Home » What urgent issues need to be addressed in the Repair and Maintenance sector in 2024?

What urgent issues need to be addressed in the Repair and Maintenance sector in 2024?

Published: 07/02/2024

There were few sectors that escaped unscathed in 2023, from the negative impact of high borrowing and low consumer demand. Housing was the most affected, as inflationary pressures and persistently high mortgage rates slowed down activity. However, Repair and Maintenance (R&M) was one sector that performed better than expected and drove growth – with an overall outturn growth of over 6% according to the latest BCIS Forecast.

Owing to the continued strain on household finances and constraints on public sector departmental spending, BCIS doesn’t expect the sector to grow at the same pace and estimates it will fall this year by -7% in 2024 before returning to growth by +1% in 2025.

However, as we head into election year it’s clear that there are vital issues across both the public and private realm that need addressing. From safeguarding vulnerable residents in social housing to ensuring our schools and hospitals are inhabitable, we explore the key areas that all the main parties need to be prioritising in their manifestos and allocating funding to.

Emergency measures

The Building Safety Act that came into effect in 2022 will keep both residential and public R&M in business, as homebuilders continue to fix fire-safety defects on all buildings they’ve developed or refurbished in the last 30 years. In December 2023, the Fire Protection Association (FPA) reported that ‘3,824 residential buildings, 11 metres or over, have unsafe cladding and are in the process of being remediated’.

Campaign groups such as End our Cladding Scandal continue to place pressure on the government to act. Since 2019 it’s called for the government to release funding for remediation projects and has set a deadline for June 2024, for all buildings to have a remediation plan in place.  Meanwhile, Newham Council has become the first council to prosecute the owner of a tower block and find them guilty of delays replacing Grenfell-style cladding. Pressure form campaign groups, combined with the potential of other landmark rulings, will no doubt keep fire safety in social housing at the top of the government’s agenda.

Furthermore, in early January of this year, housing secretary Michael Gove demonstrated that speeding up the resolution of health and safety issues – specifically concerns around black mould – is a top priority. His consultation proposes stricter time limits for social housing providers – these include investigating hazards within 14 days and making emergency repairs within 24 hours.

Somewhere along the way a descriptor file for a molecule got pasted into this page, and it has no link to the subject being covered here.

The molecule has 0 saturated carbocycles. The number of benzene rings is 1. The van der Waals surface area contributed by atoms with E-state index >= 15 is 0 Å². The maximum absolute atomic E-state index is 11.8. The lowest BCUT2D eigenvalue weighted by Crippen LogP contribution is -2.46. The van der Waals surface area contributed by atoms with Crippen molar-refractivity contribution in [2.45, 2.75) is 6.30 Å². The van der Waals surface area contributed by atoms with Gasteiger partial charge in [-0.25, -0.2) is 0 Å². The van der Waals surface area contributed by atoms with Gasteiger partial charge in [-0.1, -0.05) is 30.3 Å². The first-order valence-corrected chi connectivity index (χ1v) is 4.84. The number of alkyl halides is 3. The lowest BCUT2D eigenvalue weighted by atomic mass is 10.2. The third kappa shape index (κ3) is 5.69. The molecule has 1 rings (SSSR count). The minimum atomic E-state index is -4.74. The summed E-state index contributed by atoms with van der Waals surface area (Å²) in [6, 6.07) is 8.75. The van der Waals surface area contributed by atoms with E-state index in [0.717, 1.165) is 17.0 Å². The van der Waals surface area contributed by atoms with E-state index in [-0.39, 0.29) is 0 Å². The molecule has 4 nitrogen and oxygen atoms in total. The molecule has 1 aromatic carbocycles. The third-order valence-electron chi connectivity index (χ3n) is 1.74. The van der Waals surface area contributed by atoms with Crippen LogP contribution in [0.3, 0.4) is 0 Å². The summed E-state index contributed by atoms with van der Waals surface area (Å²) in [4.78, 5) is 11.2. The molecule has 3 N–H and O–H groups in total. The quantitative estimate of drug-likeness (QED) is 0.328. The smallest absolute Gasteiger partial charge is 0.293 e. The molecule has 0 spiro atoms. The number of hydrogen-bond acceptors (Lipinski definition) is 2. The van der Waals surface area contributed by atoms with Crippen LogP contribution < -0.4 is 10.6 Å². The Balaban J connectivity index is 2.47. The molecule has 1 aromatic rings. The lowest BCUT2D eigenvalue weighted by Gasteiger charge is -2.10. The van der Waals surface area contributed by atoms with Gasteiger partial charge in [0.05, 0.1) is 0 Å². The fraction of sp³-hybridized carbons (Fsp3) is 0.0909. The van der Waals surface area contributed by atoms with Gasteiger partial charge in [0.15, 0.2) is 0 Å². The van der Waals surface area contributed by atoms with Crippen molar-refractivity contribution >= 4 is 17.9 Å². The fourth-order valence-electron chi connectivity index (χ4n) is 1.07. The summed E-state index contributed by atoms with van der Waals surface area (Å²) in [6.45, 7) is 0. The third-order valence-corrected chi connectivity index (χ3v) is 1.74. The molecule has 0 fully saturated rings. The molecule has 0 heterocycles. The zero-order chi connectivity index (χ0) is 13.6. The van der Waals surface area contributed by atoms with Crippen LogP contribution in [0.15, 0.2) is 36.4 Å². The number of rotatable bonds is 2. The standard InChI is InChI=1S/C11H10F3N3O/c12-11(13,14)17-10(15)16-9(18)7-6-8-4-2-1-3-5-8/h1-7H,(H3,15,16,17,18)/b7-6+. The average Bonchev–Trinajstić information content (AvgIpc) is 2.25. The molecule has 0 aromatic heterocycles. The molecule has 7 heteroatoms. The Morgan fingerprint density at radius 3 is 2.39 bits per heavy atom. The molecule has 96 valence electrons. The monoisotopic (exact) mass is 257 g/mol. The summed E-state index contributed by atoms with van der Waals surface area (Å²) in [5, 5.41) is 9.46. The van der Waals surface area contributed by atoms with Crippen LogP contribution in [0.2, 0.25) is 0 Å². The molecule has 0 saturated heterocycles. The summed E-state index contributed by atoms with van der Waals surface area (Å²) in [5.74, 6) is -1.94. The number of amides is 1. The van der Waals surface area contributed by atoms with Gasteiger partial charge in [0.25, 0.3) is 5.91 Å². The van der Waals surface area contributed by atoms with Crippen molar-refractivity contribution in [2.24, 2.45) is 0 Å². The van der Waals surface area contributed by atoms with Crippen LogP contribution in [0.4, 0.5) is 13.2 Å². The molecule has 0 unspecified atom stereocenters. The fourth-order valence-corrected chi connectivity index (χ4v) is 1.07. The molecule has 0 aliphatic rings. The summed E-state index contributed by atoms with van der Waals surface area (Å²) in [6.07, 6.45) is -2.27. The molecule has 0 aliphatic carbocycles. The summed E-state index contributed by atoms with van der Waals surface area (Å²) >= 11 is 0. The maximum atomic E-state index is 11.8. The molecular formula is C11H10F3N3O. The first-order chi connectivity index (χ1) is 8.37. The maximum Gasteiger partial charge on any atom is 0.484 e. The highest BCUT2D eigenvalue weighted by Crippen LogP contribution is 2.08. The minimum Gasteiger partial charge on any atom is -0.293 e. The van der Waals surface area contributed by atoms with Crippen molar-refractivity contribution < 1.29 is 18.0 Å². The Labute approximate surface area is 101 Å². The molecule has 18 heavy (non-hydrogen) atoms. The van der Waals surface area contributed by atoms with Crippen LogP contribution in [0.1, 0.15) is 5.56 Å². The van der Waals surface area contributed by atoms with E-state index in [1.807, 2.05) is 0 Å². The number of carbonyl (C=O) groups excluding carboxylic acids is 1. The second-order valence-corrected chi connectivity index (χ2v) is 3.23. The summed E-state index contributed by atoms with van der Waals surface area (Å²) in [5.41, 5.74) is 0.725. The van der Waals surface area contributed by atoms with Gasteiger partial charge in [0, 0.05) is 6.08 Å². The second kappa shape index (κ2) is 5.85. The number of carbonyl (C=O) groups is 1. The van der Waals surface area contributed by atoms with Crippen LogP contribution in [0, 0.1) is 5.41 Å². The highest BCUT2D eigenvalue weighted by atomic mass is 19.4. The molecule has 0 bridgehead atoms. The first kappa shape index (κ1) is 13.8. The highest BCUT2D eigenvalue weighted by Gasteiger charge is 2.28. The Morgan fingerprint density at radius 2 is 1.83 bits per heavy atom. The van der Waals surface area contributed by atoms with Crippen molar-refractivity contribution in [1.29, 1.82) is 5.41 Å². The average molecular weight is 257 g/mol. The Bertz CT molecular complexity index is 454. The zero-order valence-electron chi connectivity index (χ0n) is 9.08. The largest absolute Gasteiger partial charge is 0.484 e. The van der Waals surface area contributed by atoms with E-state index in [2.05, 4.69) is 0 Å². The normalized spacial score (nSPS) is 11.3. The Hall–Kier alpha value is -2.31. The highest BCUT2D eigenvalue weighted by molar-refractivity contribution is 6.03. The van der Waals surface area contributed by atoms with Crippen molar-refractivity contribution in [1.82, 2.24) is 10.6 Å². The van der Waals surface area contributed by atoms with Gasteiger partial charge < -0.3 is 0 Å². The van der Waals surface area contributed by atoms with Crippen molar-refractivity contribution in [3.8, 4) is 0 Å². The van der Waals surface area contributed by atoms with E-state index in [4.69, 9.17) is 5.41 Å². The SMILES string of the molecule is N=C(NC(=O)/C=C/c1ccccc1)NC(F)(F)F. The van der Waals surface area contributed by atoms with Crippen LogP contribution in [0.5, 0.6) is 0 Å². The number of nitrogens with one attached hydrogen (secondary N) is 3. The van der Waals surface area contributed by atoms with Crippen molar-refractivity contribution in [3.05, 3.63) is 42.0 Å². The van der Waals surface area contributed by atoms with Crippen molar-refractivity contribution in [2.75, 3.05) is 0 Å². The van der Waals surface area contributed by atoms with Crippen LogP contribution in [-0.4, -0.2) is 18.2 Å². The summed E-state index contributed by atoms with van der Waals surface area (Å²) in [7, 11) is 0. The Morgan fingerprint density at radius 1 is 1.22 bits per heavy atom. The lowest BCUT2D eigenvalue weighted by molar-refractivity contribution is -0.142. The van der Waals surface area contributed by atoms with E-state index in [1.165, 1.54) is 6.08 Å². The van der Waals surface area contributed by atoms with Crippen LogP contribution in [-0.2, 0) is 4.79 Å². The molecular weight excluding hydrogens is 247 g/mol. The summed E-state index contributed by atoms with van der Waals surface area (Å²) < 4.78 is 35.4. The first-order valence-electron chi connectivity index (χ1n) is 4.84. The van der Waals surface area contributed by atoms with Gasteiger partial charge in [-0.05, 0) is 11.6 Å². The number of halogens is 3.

The proposals were introduced to bring Awaab’s Law into effect. This law was passed in the wake of the tragic death of two -year-old Awaab Ishak, who died from a respiratory condition caused by excessive damp and mould in the social housing property he lived in.

Schemes such as the Social Housing Decarbonisation Fund – launched in March 2023 – has also allocated £1.4 bn of funding to be rolled out until 2025 to local authorities and providers of social housing, to improve the energy efficiency of homes. The measures are to include loft insulation and new windows. As well as helping households that have an EPC rating of D or below, to save money, it could generate 20,000 jobs across the retrofit sector.

However, although there is an urgent need to address both energy efficiency and health and safety concerns, these competing demands could potentially constrict the proportion of funds that councils are able to allocate to day-to-day repair and maintenance.

Home green home

It’s no longer mandatory for lettings to require a minimum Energy Performance Certificate (EPC) rating of C from this year. But the decarbonisation of the UK’s existing private housing stock will remain a top priority for homeowners and landlords, who are keen to raise the energy efficiency of the properties in their portfolio above the average E rating, to save on heating bills and improve their green credentials.

However, as households continue to feel the strain on their budgets, due to hefty energy bills and the increased cost of living, growth could be tempered. On the flip side, the current uncertain housing market – characterised by a fall in house prices and rising interest rates – means potential house movers may opt to stay put and improve their existing property.

In addition to this, the sector could be buoyed by the recent announcement that the government has granted £16 million, to fund energy saving measures and sustainability initiatives, under the Green Home Finance Accelerator programme.  Among the 12 separate projects allocated funding for development are Sunsave’s Electric Roof Project and Perenna’s long-term, fixed rate ‘green mortgage’, which will incentivise customers to enhance their homes’ energy efficiency by offering a reduced mortgage rate.

It’s history for long-winded planning processes

The UK is cherished the world over for its historical, and often beautiful, buildings – from its Tudor timber framed buildings to elegant Georgian and Victorian terraces and 1930s houses. Almost 38% of homes in the UK were built prior to 1946 and as much as they’re often glorified for their beauty and elegance, they’re also notorious for being draughty and energy inefficient. Over 10% of these are listed buildings or in conservation areas. The practical challenges involved in retrofitting these properties are further exacerbated with complicated planning processes that have been criticised for hampering government efforts to achieve net zero targets.